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Bloodbath at Barclays continues
The bloodbath on the Barclays board continued as its chief operating officer Jerry del Missier followed chief executive Bob Diamond out of the door.
Mr Diamond and Mr del Missier, who both worked together at the bank's investment arm Barclays Capital between 2005 and 2008, have been forced out in the wake of the rate-rigging scandal.
Mr del Missier, who was only promoted to his current role last month, but has been with the bank for 15 years, said he had every confidence that the board will be "successful in executing their plans". His resignation came shortly after Mr Diamond quit amid increasing pressure from politicians, shareholders, financial campaigners and former directors.
Meanwhile, it emerged MPs will vote on Thursday whether to set up a Leveson-style inquiry on banking.
The Commons will decide whether to endorse David Cameron's plan for a committee of peers and MPs to investigate the issue or opt for the full judge-led investigation demanded by Labour leader Ed Miliband. Commons leader Sir George Young announced the debate and vote in a statement to MPs.
Barclays has been at the centre of a gathering storm over banking ethics after it was last week fined £290 million by UK and US regulators for attempting to fix the key interbank lending rate.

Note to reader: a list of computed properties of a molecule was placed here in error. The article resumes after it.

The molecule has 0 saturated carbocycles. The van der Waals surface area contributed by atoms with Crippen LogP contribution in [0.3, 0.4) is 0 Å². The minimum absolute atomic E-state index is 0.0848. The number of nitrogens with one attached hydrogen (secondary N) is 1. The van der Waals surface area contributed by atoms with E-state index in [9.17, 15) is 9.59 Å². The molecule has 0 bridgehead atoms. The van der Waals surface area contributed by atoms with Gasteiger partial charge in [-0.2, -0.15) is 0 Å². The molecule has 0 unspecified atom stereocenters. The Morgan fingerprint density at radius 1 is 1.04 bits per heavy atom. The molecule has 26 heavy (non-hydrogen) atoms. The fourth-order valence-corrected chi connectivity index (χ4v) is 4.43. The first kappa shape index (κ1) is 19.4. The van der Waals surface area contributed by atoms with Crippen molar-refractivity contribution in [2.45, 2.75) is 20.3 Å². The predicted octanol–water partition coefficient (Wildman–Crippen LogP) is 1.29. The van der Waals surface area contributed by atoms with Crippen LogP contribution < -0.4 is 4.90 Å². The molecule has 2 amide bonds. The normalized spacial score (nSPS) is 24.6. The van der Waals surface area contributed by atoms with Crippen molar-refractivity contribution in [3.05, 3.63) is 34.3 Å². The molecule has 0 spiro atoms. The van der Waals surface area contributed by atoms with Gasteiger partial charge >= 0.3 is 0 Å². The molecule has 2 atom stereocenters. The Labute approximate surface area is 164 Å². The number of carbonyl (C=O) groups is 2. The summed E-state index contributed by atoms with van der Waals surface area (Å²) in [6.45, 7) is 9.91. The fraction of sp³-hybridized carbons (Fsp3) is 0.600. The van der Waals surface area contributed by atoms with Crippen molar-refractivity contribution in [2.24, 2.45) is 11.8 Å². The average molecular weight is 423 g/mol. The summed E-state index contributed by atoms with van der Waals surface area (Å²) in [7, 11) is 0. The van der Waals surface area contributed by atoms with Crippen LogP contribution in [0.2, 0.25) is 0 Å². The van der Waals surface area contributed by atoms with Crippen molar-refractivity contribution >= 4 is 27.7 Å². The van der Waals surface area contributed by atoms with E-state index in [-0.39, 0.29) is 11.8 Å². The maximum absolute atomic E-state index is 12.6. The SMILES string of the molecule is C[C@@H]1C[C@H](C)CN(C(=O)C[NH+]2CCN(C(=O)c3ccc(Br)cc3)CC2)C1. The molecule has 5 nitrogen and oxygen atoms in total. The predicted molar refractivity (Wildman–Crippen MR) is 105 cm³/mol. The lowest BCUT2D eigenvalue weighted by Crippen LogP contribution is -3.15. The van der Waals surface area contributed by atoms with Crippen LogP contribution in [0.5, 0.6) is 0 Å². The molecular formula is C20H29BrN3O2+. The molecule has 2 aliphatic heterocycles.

Mr Diamond, who also resigned with immediate effect, will reportedly be asked to give up nearly £20 million in unvested shares awarded to him in previous years. Alison Carnwarth, chairman of the remuneration committee, will ask Mr Diamond, who was awarded a total of £17.7 million in 2011 alone, to hand back the bonuses, Sky News said.
The speculation comes after proxy-voting and corporate governance service firm Manifest estimated Mr Diamond had earned at least £120 million since joining Barclays' board in 2005.
Mr del Missier took up his current position in June 2012 after spending three years as co-chief executive of corporate and investment banking.
In his most recent role, Mr del Missier was responsible for overseeing the construction of a ringfence around the bank's retail arm, separating it from the investment division, as proposed by the Independent Commission on Banking last year.